A group of local officials is spearheading an effort to build a half-size replica of the Vietnam Veterans Memorial Wall in Medford.

A group of local officials is spearheading an effort to build a half-size replica of the Vietnam Veterans Memorial Wall in Medford.

State Rep. Sal Esquivel, Medford Councilor Eli Matthews and Russ McBride, president of Southern Oregon Veterans Benefit, have begun a campaign to raise $250,000 to pay for construction of the wall, which would be built in Veterans Park in south Medford.

The installation, which would be a replica of the wall in Washington, D.C., would be the first of its kind on the West Coast, according to backers.

Although the design hasn't been completed yet, the wall would be 250 feet long and 5 feet high and have the names of the more than 58,000 Americans who died during the Vietnam War.

Supporters of the proposal will ask the City Council at noon Thursday to allow construction of the wall in the park at the intersection of South Pacific Highway and Stewart Avenue.

"It's a healing process for not only the veterans, but a healing process for the society who didn't treat the veterans right when they returned from the war," said Esquivel, who is a Vietnam veteran.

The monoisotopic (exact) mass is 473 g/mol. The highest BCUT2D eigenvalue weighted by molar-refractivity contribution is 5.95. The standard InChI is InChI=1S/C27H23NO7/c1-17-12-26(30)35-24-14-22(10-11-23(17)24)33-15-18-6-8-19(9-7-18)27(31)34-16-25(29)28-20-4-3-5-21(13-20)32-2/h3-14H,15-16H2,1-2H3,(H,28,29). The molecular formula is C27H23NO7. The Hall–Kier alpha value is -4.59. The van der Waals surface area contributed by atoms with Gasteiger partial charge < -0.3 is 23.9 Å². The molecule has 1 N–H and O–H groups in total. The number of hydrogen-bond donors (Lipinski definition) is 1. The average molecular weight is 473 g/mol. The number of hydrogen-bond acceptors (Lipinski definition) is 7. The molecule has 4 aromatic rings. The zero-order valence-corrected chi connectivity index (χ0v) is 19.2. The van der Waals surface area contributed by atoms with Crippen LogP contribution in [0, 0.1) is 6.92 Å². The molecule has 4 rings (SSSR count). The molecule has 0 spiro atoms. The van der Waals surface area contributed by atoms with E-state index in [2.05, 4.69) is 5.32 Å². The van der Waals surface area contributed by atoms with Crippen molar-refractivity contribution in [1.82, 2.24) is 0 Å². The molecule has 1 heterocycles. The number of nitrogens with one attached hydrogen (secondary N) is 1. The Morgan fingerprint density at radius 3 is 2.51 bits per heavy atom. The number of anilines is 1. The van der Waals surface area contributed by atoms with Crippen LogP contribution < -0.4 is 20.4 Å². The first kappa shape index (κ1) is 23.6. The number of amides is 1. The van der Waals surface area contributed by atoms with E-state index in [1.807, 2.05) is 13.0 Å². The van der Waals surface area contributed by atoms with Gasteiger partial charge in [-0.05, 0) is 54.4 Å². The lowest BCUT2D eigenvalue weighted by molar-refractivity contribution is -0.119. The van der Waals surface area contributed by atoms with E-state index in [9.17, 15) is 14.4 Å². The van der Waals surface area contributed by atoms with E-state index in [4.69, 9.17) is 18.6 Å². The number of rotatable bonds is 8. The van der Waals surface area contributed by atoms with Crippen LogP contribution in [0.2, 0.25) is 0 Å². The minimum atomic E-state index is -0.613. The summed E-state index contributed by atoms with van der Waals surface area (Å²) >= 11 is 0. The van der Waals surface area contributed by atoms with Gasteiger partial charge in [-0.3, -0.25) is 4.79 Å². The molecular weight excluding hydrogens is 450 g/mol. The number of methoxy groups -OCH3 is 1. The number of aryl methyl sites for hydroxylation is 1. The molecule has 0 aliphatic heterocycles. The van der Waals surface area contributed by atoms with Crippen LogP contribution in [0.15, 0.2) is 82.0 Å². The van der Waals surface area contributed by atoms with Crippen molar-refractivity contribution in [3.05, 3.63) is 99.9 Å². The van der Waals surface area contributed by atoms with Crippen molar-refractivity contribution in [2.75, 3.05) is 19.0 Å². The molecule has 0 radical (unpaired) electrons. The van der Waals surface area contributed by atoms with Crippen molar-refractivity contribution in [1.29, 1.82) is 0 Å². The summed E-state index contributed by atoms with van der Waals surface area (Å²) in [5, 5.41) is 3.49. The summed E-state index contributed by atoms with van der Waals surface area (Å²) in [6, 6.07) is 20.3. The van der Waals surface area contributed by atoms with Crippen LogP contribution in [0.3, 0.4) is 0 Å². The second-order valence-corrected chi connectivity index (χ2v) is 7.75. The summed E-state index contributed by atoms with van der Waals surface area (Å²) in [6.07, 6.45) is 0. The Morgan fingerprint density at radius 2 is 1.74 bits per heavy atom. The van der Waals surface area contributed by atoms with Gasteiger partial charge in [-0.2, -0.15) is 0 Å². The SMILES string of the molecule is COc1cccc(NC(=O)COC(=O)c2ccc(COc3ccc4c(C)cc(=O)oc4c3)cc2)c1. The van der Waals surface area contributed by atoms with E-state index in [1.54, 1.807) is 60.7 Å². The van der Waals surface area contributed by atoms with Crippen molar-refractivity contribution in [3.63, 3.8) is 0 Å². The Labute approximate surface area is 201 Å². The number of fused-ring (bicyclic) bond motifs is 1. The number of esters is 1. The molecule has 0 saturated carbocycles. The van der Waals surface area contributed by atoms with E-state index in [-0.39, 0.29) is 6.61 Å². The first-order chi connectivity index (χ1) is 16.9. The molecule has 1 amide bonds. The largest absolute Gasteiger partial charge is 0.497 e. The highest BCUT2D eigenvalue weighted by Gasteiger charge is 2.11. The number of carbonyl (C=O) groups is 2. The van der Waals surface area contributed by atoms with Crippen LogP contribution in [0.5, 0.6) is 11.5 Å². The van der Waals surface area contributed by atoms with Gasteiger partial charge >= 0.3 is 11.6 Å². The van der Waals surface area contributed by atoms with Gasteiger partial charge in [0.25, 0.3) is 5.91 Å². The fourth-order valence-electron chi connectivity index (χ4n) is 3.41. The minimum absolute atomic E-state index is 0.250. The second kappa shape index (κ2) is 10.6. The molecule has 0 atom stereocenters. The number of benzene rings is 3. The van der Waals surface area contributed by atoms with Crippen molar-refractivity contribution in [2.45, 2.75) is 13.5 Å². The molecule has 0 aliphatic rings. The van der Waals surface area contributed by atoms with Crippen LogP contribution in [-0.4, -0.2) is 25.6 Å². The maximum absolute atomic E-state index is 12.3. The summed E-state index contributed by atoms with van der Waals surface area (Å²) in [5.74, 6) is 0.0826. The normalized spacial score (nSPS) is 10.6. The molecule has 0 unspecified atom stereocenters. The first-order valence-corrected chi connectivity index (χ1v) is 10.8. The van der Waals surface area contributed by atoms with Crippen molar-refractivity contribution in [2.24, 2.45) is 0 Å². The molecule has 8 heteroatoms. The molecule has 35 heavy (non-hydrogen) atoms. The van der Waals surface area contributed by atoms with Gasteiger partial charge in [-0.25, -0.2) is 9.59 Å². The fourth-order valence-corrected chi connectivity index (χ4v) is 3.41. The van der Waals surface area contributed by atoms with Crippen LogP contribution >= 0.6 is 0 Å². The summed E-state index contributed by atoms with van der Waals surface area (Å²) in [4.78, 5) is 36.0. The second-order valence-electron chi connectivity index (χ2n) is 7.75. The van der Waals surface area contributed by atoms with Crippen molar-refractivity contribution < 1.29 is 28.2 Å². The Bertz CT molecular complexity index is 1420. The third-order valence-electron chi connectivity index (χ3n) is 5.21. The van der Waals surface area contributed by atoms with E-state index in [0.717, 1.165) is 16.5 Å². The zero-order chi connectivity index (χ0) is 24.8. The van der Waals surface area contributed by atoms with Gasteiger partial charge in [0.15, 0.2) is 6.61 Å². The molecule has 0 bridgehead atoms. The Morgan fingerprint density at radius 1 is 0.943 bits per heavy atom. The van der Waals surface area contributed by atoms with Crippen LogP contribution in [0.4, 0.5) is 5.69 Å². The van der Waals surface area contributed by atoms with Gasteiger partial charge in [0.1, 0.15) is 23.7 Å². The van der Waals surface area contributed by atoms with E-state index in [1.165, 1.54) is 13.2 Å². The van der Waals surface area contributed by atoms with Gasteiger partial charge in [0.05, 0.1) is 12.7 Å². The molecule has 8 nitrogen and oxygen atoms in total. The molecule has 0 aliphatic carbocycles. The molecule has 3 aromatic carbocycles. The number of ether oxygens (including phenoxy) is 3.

He noted the Veterans Memorial doesn't include the many thousands of veterans who committed suicide because they couldn't make the transition back into society after the war.

Veterans Park in Medford already has two walls with the names of Southern Oregonians who died in World War I, World War II, Korea and Vietnam.

Matthews said it would be up to the City Council to decide whether the park can be used for such a large commemorative installation.

He said there are many veterans in the area who would likely support the idea.

"It's a really big deal for Medford," he said. "We're all in agreement that we want to honor the 58,000 who lost their lives in Vietnam."

McBride, who served in the Marines during the Vietnam War, said he would like to see a computerized system near the monument that would let people look up information about veterans.

"It's a great opportunity to do something for the whole West Coast," he said.

McBride said the idea of creating a replica of the wall gelled as he talked with Esquivel recently.

"Sal just said, 'Let's do it,'" he said.

McBride said millions of vets will never see or visit the memorial in Washington, D.C., because of the travel costs or because they suffer from disabilities.

He said the wall design will be somewhat different than the massive black granite installation in Washington, D.C.

The names of the Vietnam veterans who died in the war likely will be inscribed on aluminum plates for the Medford wall, he said.

The wall in Washington stands 10 feet at its highest point and each of the two wings is almost 250 feet in length.

Reach reporter Damian Mann at 541-776-4476 or dmann@mailtribune.com. Follow on Twitter at @reporterdm.